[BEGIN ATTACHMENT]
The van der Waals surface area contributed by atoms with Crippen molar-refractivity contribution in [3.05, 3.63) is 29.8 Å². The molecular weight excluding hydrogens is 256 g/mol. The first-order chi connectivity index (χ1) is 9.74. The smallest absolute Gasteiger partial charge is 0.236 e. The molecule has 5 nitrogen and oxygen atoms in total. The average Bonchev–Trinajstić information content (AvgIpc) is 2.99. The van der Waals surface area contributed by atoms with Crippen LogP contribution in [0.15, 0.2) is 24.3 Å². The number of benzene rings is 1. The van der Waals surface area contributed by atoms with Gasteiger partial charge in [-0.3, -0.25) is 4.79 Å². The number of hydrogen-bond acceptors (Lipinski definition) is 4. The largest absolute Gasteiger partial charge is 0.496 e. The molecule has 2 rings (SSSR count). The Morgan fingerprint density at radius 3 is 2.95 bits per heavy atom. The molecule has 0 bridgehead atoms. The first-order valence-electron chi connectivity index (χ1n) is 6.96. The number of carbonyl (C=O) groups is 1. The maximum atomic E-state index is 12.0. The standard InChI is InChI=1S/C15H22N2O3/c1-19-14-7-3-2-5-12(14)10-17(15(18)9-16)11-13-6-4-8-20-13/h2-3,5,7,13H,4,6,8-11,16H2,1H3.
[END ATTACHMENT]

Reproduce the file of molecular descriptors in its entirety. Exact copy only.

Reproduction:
The van der Waals surface area contributed by atoms with Crippen molar-refractivity contribution in [3.05, 3.63) is 29.8 Å². The molecular weight excluding hydrogens is 256 g/mol. The first-order chi connectivity index (χ1) is 9.74. The smallest absolute Gasteiger partial charge is 0.236 e. The molecule has 5 nitrogen and oxygen atoms in total. The average Bonchev–Trinajstić information content (AvgIpc) is 2.99. The van der Waals surface area contributed by atoms with Crippen LogP contribution in [0.15, 0.2) is 24.3 Å². The number of benzene rings is 1. The van der Waals surface area contributed by atoms with Gasteiger partial charge in [-0.3, -0.25) is 4.79 Å². The number of hydrogen-bond acceptors (Lipinski definition) is 4. The largest absolute Gasteiger partial charge is 0.496 e. The molecule has 2 rings (SSSR count). The Morgan fingerprint density at radius 3 is 2.95 bits per heavy atom. The molecule has 0 bridgehead atoms. The first-order valence-electron chi connectivity index (χ1n) is 6.96. The number of carbonyl (C=O) groups is 1. The maximum atomic E-state index is 12.0. The standard InChI is InChI=1S/C15H22N2O3/c1-19-14-7-3-2-5-12(14)10-17(15(18)9-16)11-13-6-4-8-20-13/h2-3,5,7,13H,4,6,8-11,16H2,1H3.